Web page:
IDEA is a Federal law that ensures each student with a disability receives a free appropriate public education (FAPE) to meet his or her unique learning needs. Under federal law, students with visual impairments are guaranteed to have the same opportunities for education following the regular curriculum with the necessary supports and services to students ages 3 through age 18 or 21. In general, a district is obligated to provide each qualifying child with a program that meets the child’s unique needs. The primary way of providing a FAPE is through an Individualized Education Program (IEP). The IEP must include a comprehensive statement of the child’s unique educational needs, along with a description of the education and related services to which the child is entitled. As the general education teacher, it is important for you to provide information on the student’s classroom performance, how the student’s disability negatively impact them as well as which accommodations the student uses and what helps them be successful.
If you have students with multiple disabilities on your caseload, it may be beneficial to provide teachers and teacher assistants with a vision survey to understand their current understanding of the student's vision. Tricia Noe, a Teacher of Students with Visual Impairments with over 35 years experience working with students who are blind or visually impaired with multiple disabilities and former colleague of mine has developed a survey that she has made available to print.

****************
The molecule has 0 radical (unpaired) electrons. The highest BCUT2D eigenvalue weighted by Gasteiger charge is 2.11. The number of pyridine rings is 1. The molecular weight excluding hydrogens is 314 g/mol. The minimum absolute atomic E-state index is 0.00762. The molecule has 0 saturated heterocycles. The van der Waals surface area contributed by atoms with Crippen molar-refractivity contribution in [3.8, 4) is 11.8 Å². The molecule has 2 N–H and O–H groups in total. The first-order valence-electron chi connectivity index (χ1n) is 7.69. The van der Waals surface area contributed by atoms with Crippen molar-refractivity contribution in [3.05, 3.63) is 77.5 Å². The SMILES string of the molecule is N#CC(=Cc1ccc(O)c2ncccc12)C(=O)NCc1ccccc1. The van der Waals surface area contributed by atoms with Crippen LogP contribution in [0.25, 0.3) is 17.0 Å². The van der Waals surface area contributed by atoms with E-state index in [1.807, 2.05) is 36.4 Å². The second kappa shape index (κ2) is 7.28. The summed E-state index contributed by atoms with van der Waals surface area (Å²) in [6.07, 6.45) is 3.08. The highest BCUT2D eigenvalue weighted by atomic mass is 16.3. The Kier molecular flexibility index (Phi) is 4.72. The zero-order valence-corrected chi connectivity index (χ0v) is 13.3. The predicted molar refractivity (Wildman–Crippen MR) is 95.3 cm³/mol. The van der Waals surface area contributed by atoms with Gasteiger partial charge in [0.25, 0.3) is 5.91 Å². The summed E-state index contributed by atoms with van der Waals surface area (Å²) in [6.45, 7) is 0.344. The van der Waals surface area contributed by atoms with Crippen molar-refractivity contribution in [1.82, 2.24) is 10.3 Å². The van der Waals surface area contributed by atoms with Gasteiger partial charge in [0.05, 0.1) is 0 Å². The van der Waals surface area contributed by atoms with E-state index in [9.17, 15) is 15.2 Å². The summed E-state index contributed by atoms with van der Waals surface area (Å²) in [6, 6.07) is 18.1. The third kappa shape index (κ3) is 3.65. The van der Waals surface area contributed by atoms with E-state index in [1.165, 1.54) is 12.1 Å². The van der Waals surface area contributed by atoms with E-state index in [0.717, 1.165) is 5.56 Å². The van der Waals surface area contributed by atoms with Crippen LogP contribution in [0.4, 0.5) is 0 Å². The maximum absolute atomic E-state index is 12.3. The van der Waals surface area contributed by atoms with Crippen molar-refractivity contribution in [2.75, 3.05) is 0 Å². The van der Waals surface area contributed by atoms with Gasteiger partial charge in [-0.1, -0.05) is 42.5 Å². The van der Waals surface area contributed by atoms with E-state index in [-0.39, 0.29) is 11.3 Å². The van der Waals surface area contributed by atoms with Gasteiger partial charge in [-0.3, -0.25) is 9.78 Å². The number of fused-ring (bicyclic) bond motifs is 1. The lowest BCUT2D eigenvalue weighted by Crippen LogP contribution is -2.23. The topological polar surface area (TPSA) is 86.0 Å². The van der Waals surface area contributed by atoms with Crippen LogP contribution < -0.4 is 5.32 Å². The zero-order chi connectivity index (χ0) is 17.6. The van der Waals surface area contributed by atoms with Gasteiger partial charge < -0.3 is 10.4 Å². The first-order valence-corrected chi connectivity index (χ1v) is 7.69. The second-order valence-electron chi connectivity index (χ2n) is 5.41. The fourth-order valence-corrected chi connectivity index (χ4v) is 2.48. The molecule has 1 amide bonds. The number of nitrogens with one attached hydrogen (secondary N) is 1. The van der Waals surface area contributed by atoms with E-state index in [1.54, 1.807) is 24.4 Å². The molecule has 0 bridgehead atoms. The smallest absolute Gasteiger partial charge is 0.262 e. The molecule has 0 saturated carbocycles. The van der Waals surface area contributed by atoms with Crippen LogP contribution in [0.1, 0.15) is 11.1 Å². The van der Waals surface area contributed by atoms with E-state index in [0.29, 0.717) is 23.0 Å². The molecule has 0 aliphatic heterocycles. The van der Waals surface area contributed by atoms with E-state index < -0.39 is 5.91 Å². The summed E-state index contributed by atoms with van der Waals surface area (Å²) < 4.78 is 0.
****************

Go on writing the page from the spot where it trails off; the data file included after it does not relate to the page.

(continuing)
Spungin, Susan. When You Have a Visually Impaired Student in Your Classroom: A Guide for Teachers. American Foundation for the Blind, 2002. This guidebook is written for teachers and addresses how to effectively work with a student with visual impairments and introduces special devices that may be used by the student.
Sign up for free membership to access the FREE downloadable handbooks and handouts on the Free Program Printables page along with access to the Goal Bank pages. Simply click on the Log In | Register link in the navigation bar. If you haven't joined yet, you will be prompted to create a password. Below are just a few examples of the many free printable resources.
Itinerant teaching is very rewarding, but it can present many challenges as well. TVI’s must be able to work well with a variety of personalities to best support students and their teams. It is just as essential to be organized, flexible, reliable, and a team player as it is to be knowledgeable in your field. This hour-long presentation is packed full of tips and strategies from Carmen Willings who has been a full time Teacher of Students with Visual Impairments for over 20 years. This webinar is perfect for TVI's just entering the field and for all TVI's as they start the new school year!
Sign up for free membership to access the FREE downloadable handbooks and handouts on the Free Printables page along with access to the Goal Bank pages. Simply click on the Log In | Register link in the navigation bar. If you haven't joined yet, you will be prompted to create a password.
Purchase the TVI's Guide to Teaching the ECC Complete Set and immediately unlock the pages within the ECC Complete Set Bonus including bonus printables, interactive sensory stories, interactive matching activities, interactive choice making activities, job task box activities and MORE! This is my way of continuing to support you and say "Thank you!" for choosing to purchase the Complete Set.
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Your positive attitude toward the integration and education of the student who is visually impaired may be the most important factor in guaranteeing the success and acceptance of this student in your class and school."